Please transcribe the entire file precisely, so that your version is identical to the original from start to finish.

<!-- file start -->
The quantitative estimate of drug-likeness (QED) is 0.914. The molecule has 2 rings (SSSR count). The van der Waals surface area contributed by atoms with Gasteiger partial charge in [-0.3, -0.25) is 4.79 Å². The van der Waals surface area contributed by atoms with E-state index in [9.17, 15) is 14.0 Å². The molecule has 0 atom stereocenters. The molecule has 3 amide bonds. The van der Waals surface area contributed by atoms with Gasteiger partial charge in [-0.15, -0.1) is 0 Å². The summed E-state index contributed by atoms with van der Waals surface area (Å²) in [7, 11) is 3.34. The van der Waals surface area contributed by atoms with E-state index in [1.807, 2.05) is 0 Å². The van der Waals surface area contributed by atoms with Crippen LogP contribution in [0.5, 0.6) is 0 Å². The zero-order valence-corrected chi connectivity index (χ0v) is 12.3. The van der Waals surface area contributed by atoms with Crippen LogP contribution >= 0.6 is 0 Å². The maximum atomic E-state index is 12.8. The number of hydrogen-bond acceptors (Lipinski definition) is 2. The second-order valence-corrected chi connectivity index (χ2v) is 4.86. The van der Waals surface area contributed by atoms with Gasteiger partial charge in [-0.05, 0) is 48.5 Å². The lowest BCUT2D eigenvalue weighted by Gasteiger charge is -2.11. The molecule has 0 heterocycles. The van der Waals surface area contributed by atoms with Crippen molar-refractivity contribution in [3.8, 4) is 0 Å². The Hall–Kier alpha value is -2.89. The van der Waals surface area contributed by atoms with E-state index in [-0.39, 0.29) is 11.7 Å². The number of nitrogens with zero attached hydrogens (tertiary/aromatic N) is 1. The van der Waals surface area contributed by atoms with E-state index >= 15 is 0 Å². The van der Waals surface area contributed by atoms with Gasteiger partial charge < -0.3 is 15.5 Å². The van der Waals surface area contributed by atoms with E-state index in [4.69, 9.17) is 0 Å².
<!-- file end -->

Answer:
The quantitative estimate of drug-likeness (QED) is 0.914. The molecule has 2 rings (SSSR count). The van der Waals surface area contributed by atoms with Gasteiger partial charge in [-0.3, -0.25) is 4.79 Å². The van der Waals surface area contributed by atoms with E-state index in [9.17, 15) is 14.0 Å². The molecule has 0 atom stereocenters. The molecule has 3 amide bonds. The van der Waals surface area contributed by atoms with Gasteiger partial charge in [-0.15, -0.1) is 0 Å². The summed E-state index contributed by atoms with van der Waals surface area (Å²) in [7, 11) is 3.34. The van der Waals surface area contributed by atoms with E-state index in [1.807, 2.05) is 0 Å². The van der Waals surface area contributed by atoms with Crippen LogP contribution in [0.5, 0.6) is 0 Å². The zero-order valence-corrected chi connectivity index (χ0v) is 12.3. The van der Waals surface area contributed by atoms with Crippen LogP contribution >= 0.6 is 0 Å². The maximum atomic E-state index is 12.8. The number of hydrogen-bond acceptors (Lipinski definition) is 2. The second-order valence-corrected chi connectivity index (χ2v) is 4.86. The van der Waals surface area contributed by atoms with Gasteiger partial charge in [-0.05, 0) is 48.5 Å². The lowest BCUT2D eigenvalue weighted by Gasteiger charge is -2.11. The molecule has 0 heterocycles. The van der Waals surface area contributed by atoms with Crippen molar-refractivity contribution in [3.8, 4) is 0 Å². The Hall–Kier alpha value is -2.89. The van der Waals surface area contributed by atoms with E-state index in [-0.39, 0.29) is 11.7 Å². The number of nitrogens with zero attached hydrogens (tertiary/aromatic N) is 1. The van der Waals surface area contributed by atoms with E-state index >= 15 is 0 Å². The van der Waals surface area contributed by atoms with Gasteiger partial charge < -0.3 is 15.5 Å². The van der Waals surface area contributed by atoms with E-state index in [4.69, 9.17) is 0 Å².